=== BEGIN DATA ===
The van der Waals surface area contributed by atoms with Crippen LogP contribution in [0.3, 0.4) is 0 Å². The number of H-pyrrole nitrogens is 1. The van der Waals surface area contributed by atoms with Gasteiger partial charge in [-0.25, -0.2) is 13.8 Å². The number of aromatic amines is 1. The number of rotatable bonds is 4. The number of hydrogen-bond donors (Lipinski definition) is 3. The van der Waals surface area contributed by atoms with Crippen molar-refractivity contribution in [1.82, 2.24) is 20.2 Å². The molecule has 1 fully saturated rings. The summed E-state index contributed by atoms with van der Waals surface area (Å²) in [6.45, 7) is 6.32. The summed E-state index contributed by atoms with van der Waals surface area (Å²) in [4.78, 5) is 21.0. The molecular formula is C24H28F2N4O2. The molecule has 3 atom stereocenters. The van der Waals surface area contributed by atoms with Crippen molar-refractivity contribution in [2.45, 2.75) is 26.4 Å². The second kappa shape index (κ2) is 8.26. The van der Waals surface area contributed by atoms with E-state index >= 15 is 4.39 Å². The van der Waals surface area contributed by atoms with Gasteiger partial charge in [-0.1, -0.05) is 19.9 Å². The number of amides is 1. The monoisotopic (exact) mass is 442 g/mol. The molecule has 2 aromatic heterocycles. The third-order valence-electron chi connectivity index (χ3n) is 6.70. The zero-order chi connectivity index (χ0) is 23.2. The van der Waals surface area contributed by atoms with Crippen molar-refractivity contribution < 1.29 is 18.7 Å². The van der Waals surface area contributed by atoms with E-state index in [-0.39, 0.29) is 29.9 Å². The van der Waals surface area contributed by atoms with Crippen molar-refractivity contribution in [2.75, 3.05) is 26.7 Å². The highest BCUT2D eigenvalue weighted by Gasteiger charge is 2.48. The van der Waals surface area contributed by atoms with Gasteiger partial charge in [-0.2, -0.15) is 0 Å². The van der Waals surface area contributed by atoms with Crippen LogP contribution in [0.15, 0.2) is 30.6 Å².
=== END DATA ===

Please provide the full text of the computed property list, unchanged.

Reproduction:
The van der Waals surface area contributed by atoms with Crippen LogP contribution in [0.3, 0.4) is 0 Å². The number of H-pyrrole nitrogens is 1. The van der Waals surface area contributed by atoms with Gasteiger partial charge in [-0.25, -0.2) is 13.8 Å². The number of aromatic amines is 1. The number of rotatable bonds is 4. The number of hydrogen-bond donors (Lipinski definition) is 3. The van der Waals surface area contributed by atoms with Crippen molar-refractivity contribution in [1.82, 2.24) is 20.2 Å². The molecule has 1 fully saturated rings. The summed E-state index contributed by atoms with van der Waals surface area (Å²) in [6.45, 7) is 6.32. The summed E-state index contributed by atoms with van der Waals surface area (Å²) in [4.78, 5) is 21.0. The molecular formula is C24H28F2N4O2. The molecule has 3 atom stereocenters. The van der Waals surface area contributed by atoms with Crippen molar-refractivity contribution in [2.45, 2.75) is 26.4 Å². The second kappa shape index (κ2) is 8.26. The van der Waals surface area contributed by atoms with E-state index >= 15 is 4.39 Å². The van der Waals surface area contributed by atoms with Gasteiger partial charge in [-0.1, -0.05) is 19.9 Å². The number of amides is 1. The monoisotopic (exact) mass is 442 g/mol. The molecule has 2 aromatic heterocycles. The third-order valence-electron chi connectivity index (χ3n) is 6.70. The zero-order chi connectivity index (χ0) is 23.2. The van der Waals surface area contributed by atoms with Crippen molar-refractivity contribution < 1.29 is 18.7 Å². The van der Waals surface area contributed by atoms with E-state index in [-0.39, 0.29) is 29.9 Å². The van der Waals surface area contributed by atoms with Crippen molar-refractivity contribution in [2.75, 3.05) is 26.7 Å². The highest BCUT2D eigenvalue weighted by Gasteiger charge is 2.48. The van der Waals surface area contributed by atoms with Gasteiger partial charge in [-0.2, -0.15) is 0 Å². The van der Waals surface area contributed by atoms with Crippen LogP contribution in [0.15, 0.2) is 30.6 Å².